Alec Baldwin deserves the most credit for Nuremberg, Turner Network Television's dramatic miniseries about the international tribunal that tried World War II's Nazi war criminals. The brightest star in this production, the actor was also one of five executive producers behind the camera.
Based on the book, Nuremberg: Infamy on Trial, this four-hour "TNT Original" recreation of a bona fide trial of the century depicts Adolf Hitler's No. 2 man, Hermann Goering, well played by Brian Cox, as a formidable courtroom foe for lead prosecutor Robert Jackson (Baldwin).
Most of the initial installment details how the Allies form their war-crimes tribunal and how war-torn Nuremberg, Germany, becomes the trial site. In the city deemed "the spiritual center of the Third Reich," Jackson's team assembles 22 members of the Nazi high command as the defendants.
But once in court, the prosecutors start awkwardly, dwelling so heavily on documents that Goering complains, "Justice Jackson means to bore us to death." Christopher Plummer, portraying the British prosecutor, warns Jackson, "A trial is a show, like it or not."
To put a human face on the charges, the team then calls witnesses and offers a horrific film of holocaust victims. Shown near the end of the opener, that same film was presented at the actual trial 55 years ago.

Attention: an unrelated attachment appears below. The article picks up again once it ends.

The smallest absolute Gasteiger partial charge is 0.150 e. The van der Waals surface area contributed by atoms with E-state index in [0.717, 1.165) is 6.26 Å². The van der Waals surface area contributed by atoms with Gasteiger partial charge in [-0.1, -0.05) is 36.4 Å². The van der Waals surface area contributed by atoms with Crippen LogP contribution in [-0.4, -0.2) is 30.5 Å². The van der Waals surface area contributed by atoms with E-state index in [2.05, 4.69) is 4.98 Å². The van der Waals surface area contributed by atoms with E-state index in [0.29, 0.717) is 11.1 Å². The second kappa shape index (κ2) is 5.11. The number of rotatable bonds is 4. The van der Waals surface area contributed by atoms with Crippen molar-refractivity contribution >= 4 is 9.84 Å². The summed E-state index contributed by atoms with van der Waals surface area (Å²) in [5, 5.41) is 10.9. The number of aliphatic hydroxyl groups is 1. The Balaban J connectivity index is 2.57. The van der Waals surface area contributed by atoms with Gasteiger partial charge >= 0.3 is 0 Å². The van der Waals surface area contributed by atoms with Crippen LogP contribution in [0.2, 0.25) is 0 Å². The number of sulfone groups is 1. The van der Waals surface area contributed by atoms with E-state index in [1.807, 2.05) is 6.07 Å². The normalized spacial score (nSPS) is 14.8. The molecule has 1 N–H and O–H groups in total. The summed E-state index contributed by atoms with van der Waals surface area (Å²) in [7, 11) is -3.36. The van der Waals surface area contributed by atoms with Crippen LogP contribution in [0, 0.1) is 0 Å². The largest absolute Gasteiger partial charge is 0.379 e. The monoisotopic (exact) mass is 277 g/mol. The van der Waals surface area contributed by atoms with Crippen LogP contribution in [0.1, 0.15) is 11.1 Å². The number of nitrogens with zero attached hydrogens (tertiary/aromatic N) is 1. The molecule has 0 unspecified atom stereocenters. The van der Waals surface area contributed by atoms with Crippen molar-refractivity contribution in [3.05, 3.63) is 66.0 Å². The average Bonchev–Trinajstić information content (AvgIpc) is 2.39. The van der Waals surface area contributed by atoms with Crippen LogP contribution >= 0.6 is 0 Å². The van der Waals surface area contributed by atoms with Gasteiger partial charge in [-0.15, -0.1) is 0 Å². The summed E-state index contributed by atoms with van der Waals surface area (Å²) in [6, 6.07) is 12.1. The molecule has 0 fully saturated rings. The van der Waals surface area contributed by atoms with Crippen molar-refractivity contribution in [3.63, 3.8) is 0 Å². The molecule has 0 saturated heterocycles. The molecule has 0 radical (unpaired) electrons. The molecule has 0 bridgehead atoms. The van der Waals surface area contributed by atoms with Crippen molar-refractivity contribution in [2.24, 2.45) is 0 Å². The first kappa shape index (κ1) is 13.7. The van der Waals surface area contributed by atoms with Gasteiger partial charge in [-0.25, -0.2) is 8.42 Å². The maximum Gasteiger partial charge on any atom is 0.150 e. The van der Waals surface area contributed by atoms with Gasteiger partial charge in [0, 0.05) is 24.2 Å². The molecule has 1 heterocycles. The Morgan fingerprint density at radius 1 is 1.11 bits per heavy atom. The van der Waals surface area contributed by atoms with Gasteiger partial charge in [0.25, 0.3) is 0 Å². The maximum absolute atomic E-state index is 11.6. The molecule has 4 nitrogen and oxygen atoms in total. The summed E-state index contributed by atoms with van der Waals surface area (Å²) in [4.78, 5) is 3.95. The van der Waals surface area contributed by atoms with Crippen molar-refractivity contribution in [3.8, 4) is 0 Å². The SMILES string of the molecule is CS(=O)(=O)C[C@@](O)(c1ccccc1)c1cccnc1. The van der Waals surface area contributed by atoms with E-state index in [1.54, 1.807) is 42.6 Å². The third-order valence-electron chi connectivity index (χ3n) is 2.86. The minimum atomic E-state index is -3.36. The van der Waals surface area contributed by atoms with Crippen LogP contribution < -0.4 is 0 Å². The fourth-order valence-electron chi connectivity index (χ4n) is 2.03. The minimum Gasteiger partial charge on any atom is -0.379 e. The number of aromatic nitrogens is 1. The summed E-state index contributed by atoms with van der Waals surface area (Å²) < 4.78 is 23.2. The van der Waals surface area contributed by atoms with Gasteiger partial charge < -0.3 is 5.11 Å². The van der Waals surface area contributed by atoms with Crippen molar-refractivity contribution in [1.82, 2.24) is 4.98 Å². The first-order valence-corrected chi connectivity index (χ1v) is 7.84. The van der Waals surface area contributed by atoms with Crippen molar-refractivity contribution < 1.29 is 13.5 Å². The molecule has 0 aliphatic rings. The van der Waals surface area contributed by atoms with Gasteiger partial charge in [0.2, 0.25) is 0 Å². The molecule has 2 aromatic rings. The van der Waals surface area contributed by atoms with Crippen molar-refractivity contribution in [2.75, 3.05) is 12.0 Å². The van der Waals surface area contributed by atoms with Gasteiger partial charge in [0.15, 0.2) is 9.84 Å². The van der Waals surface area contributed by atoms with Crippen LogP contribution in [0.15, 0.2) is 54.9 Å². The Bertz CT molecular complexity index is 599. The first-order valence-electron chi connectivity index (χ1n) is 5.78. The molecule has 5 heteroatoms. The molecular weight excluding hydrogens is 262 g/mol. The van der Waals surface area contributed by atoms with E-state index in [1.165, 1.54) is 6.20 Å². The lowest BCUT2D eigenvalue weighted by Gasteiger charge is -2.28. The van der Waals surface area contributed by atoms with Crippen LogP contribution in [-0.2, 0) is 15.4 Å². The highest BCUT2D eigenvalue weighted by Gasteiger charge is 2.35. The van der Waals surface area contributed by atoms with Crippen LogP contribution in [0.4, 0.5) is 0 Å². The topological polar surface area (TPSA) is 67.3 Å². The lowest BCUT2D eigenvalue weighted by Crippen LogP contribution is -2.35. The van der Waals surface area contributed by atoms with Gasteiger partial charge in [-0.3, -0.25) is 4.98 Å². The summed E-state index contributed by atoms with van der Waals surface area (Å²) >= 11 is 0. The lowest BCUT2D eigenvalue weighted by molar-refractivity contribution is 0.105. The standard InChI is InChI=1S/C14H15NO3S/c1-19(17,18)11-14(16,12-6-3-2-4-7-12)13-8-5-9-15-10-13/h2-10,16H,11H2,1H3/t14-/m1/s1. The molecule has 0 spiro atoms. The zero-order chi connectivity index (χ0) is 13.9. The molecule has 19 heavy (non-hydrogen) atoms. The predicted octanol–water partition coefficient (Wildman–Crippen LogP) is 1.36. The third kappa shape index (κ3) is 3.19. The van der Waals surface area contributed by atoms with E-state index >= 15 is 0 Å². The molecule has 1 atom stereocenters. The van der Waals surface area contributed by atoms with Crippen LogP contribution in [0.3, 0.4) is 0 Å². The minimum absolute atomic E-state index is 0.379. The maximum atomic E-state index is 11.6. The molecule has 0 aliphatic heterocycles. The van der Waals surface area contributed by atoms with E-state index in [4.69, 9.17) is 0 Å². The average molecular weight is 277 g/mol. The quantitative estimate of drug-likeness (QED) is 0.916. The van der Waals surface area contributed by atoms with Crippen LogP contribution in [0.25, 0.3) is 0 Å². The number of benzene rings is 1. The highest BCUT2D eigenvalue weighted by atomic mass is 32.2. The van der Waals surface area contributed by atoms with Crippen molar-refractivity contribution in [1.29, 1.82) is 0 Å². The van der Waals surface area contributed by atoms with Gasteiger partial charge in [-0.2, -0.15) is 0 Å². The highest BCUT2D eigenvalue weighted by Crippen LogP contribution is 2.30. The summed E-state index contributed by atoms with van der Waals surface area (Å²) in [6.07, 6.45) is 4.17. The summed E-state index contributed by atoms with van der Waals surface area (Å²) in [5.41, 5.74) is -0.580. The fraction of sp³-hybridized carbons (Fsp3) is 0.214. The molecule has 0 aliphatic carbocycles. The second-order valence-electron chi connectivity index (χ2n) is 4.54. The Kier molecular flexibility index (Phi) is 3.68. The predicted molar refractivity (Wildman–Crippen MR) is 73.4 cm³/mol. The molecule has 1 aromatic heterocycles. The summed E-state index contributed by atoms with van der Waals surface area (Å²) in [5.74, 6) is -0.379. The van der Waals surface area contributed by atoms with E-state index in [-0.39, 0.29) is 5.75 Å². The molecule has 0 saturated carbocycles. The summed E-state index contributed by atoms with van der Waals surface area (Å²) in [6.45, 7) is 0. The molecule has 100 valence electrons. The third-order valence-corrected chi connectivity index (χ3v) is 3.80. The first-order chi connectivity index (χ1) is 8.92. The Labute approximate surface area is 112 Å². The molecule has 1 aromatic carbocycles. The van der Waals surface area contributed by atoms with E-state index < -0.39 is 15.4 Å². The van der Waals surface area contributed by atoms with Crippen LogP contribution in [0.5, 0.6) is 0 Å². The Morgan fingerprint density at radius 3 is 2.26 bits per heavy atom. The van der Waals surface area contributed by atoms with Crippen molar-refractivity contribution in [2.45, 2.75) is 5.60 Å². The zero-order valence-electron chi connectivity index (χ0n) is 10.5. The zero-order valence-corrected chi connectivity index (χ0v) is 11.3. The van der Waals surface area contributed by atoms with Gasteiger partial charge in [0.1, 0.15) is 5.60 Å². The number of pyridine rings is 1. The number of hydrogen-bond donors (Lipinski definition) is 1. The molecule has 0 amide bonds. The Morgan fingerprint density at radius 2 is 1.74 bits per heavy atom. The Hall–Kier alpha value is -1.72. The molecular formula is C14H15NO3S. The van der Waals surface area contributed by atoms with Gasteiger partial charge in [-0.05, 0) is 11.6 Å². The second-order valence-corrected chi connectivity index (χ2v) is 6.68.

Jackson and Goering are well matched in this courtroom battle between good and evil. Each gets his time in the spotlight, both in real life and in this dramatization.
At first, Goering is so imposing that a shaken Jackson considers resigning, until the team's sole woman, Elsie Douglas-in Jill (Law & Order) Hennessy's most effective scene-asks him who believes more in his ideals, Jackson or Goering.
Baldwin is at his best in delivering the opening and closing statements, while Plummer's moment comes when he movingly re-creates an eyewitness' view of a scene in which Jews are executed near a mass grave.
Among other cast members, Max von Sydow gets star billing for little more than a cameo-unlike Matt Craven and Michael Ironside, who offer much stronger portrayals as the American psychologist and the Nazis' jailer, respectively.
To its credit, Nuremberg probes the war criminals' minds through the psychologist, who finds some prisoners troubled by their deeds, although most adamantly stick to the "just-following-orders" defense.
Outside court, a romance blooms between the married Jackson and Douglas. But after having woven that thread throughout, the producers surprisingly leave the outcome hanging.
TNT's Nuremberg two-parter is due July 16 and 17 at 8 p.m.